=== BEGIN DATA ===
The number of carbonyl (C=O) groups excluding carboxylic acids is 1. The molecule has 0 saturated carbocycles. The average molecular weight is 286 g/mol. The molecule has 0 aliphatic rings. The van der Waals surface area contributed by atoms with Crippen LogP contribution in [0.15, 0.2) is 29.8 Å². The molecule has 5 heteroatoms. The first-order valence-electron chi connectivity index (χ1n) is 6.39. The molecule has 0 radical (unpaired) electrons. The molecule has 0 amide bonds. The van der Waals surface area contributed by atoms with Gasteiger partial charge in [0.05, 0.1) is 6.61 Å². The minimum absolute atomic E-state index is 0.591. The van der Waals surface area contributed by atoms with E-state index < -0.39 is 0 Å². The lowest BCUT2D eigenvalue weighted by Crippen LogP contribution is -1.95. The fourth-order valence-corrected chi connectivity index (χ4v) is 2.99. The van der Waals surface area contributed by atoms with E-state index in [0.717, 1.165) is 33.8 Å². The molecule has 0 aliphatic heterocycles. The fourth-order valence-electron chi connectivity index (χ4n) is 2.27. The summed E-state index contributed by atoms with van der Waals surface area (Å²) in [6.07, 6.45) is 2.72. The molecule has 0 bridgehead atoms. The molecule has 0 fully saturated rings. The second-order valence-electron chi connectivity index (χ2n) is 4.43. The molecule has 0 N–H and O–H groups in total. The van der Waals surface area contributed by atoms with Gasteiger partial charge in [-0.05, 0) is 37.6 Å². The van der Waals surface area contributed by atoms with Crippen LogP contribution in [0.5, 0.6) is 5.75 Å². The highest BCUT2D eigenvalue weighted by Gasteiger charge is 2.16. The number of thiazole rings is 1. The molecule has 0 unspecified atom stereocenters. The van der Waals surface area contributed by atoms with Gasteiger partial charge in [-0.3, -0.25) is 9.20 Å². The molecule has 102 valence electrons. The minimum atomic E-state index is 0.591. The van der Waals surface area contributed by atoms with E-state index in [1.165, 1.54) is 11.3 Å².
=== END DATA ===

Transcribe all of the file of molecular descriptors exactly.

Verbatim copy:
The number of carbonyl (C=O) groups excluding carboxylic acids is 1. The molecule has 0 saturated carbocycles. The average molecular weight is 286 g/mol. The molecule has 0 aliphatic rings. The van der Waals surface area contributed by atoms with Crippen LogP contribution in [0.15, 0.2) is 29.8 Å². The molecule has 5 heteroatoms. The first-order valence-electron chi connectivity index (χ1n) is 6.39. The molecule has 0 radical (unpaired) electrons. The molecule has 0 amide bonds. The van der Waals surface area contributed by atoms with Gasteiger partial charge in [0.05, 0.1) is 6.61 Å². The minimum absolute atomic E-state index is 0.591. The van der Waals surface area contributed by atoms with E-state index < -0.39 is 0 Å². The lowest BCUT2D eigenvalue weighted by Crippen LogP contribution is -1.95. The fourth-order valence-corrected chi connectivity index (χ4v) is 2.99. The van der Waals surface area contributed by atoms with E-state index in [0.717, 1.165) is 33.8 Å². The molecule has 0 aliphatic heterocycles. The fourth-order valence-electron chi connectivity index (χ4n) is 2.27. The summed E-state index contributed by atoms with van der Waals surface area (Å²) in [6.07, 6.45) is 2.72. The molecule has 0 bridgehead atoms. The molecule has 0 fully saturated rings. The second-order valence-electron chi connectivity index (χ2n) is 4.43. The molecule has 0 N–H and O–H groups in total. The van der Waals surface area contributed by atoms with Gasteiger partial charge in [-0.05, 0) is 37.6 Å². The van der Waals surface area contributed by atoms with Crippen LogP contribution in [0.5, 0.6) is 5.75 Å². The highest BCUT2D eigenvalue weighted by Gasteiger charge is 2.16. The number of thiazole rings is 1. The molecule has 0 unspecified atom stereocenters. The van der Waals surface area contributed by atoms with Gasteiger partial charge in [-0.3, -0.25) is 9.20 Å². The molecule has 102 valence electrons. The minimum atomic E-state index is 0.591. The van der Waals surface area contributed by atoms with E-state index in [1.165, 1.54) is 11.3 Å².